You've entered all of your income information, and made sure to claim every deduction and credit you're entitled to... and you owe the IRS money! How can this be?
People end up owing taxes for a variety of reasons, such as having business income, selling investments for gains, or simply not choosing to have enough money withheld from their paychecks. This is also common among people who have more than one job, because your employer withholds taxes based on each individual job, and the two incomes could combine to put you in a higher tax bracket.
Nobody wants to write a big check at tax time, but it's fairly common. According to TurboTax, about 75% of taxpayers receive a refund each year, meaning 25% will have to pay. And you have two basic options: Pay now or pay later.
Pay it now (or at least before April 15)
If you can, you should pay the IRS before the April 15 filing deadline. And you don't have to wait to file in order to pay. You can actually submit your tax return without payment, as long as it's made in full by April 15.
The IRS allows you to mail in your payment via check or money order, and an address will be provided when you file your return, whichever method you choose to use. In fact, if you owed money last year, the IRS may even send you a special payment envelope to use in anticipation of you owing money again.
If you want to pay now, but don't have the cash sitting around, the IRS takes credit cards. According to the IRS website, there are six payment processors that can accept tax payments, with credit card fees ranging from 1.87% to 2.35% of the payment amount.
If you have good credit, it may not be a bad option to apply for a new card with a 0% introductory APR. These deals now exist with terms of up to 18 months, and it could really ease your tax burden to spread the balance over time. I actually did this last year when I owed money, and it turned the large tax burden staring me in the face into a manageable series of smaller payments.
Pay it later with a payment plan
Another option available to taxpayers who owe money is to establish a payment plan. For individuals who owe less than $50,000, this can be done by filling out IRS form 9465, Installment Agreement Request, or online with the Online Payment Agreement Application.
You can stretch out the payment plan for up to 72 months; but to avoid paying as little in the way of interest and penalties as possible -- which start accumulating after April 15 -- you should pay as much as you can up front, and as much as you can reasonably afford to pay each month.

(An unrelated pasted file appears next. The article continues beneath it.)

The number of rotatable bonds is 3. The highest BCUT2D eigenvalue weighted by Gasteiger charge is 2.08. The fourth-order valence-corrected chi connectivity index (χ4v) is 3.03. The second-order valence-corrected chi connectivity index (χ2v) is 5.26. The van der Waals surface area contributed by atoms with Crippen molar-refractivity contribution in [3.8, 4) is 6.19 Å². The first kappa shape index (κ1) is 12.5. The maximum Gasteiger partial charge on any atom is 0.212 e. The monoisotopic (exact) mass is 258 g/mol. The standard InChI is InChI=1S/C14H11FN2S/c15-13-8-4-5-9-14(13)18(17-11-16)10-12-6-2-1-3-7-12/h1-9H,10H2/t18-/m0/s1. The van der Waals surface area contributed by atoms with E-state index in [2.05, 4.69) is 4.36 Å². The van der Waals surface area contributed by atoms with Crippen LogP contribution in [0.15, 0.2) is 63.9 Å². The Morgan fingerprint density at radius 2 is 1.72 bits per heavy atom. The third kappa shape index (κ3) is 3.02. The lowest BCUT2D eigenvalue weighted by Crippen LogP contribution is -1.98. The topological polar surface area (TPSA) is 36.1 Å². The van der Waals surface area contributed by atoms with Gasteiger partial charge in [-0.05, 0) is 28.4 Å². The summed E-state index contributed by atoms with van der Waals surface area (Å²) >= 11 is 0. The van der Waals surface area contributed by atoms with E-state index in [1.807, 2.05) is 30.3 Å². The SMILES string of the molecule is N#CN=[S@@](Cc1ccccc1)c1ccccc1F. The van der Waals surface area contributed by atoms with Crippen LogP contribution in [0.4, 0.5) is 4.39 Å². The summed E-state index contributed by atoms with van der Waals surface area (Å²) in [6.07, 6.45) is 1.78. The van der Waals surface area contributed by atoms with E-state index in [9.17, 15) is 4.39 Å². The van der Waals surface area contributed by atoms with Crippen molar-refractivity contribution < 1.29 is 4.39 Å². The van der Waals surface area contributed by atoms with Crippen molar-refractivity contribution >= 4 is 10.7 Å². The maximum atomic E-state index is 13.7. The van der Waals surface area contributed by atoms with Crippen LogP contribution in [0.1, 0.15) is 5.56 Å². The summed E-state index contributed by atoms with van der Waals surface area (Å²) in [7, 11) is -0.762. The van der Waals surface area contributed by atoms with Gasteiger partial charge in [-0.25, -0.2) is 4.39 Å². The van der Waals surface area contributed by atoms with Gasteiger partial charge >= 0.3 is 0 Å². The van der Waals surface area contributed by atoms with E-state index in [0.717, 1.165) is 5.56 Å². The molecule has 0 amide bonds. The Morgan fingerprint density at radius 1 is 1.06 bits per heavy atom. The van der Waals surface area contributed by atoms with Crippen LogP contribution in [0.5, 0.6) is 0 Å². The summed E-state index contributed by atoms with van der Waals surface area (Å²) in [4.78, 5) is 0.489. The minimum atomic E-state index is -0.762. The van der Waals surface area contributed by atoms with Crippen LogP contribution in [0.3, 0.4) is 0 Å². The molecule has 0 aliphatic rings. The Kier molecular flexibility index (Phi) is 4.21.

Beware of filing an extension for the wrong reasons
By submitting IRS form 4868 instead of your tax return, you can be granted a six-month extension, making your tax return due on October 15 instead of April 15. However, it's a common misconception that this process delays the date your taxes are due.
Unfortunately, this is not the case. The purpose of an extension is so you have extra time to gather information for your return, so that you can file a complete, accurate return without getting penalized for filing late. However, any taxes you owe are still due on April 15, and you can be charged interest and penalties on the unpaid balance. If you file for an extension, you still need to pay the estimated amount of taxes you owe before the April 15 due date.
You will owe interest on any unpaid balance, starting from April 15, no matter what your reason for not paying. And you may be assessed a late-payment penalty of 0.5% of the outstanding balance for every month it remains unpaid, up to a maximum of 25%. The late-payment penalty can be waived if you can show "reasonable cause" for not paying on time; but you shouldn't count on it.
How to prepare for next year
If you owe taxes this year and there's no reason to suspect you won't owe money next year, the IRS can require you to make estimated tax payments every three months. The current tax law states that you'll have to make estimated tax payments if you expect to owe tax of $1,000 or more; so if this applies to you, you'll be expected to make estimated payments.
Generally, the amount you owed this year will be divided into fourths, and you'll be expected to pay that much four times throughout the year. While this may seem like quite a burden throughout the year, it's better to prepare a little bit at a time rather than get hit with a massive tax bill all at once.
Matthew Frankel has no position in any stocks mentioned. The Motley Fool recommends Intuit. The Motley Fool owns shares of Intuit. Try any of our Foolish newsletter services free for 30 days. We Fools may not all hold the same opinions, but we all believe that considering a diverse range of insights makes us better investors. The Motley Fool has a disclosure policy.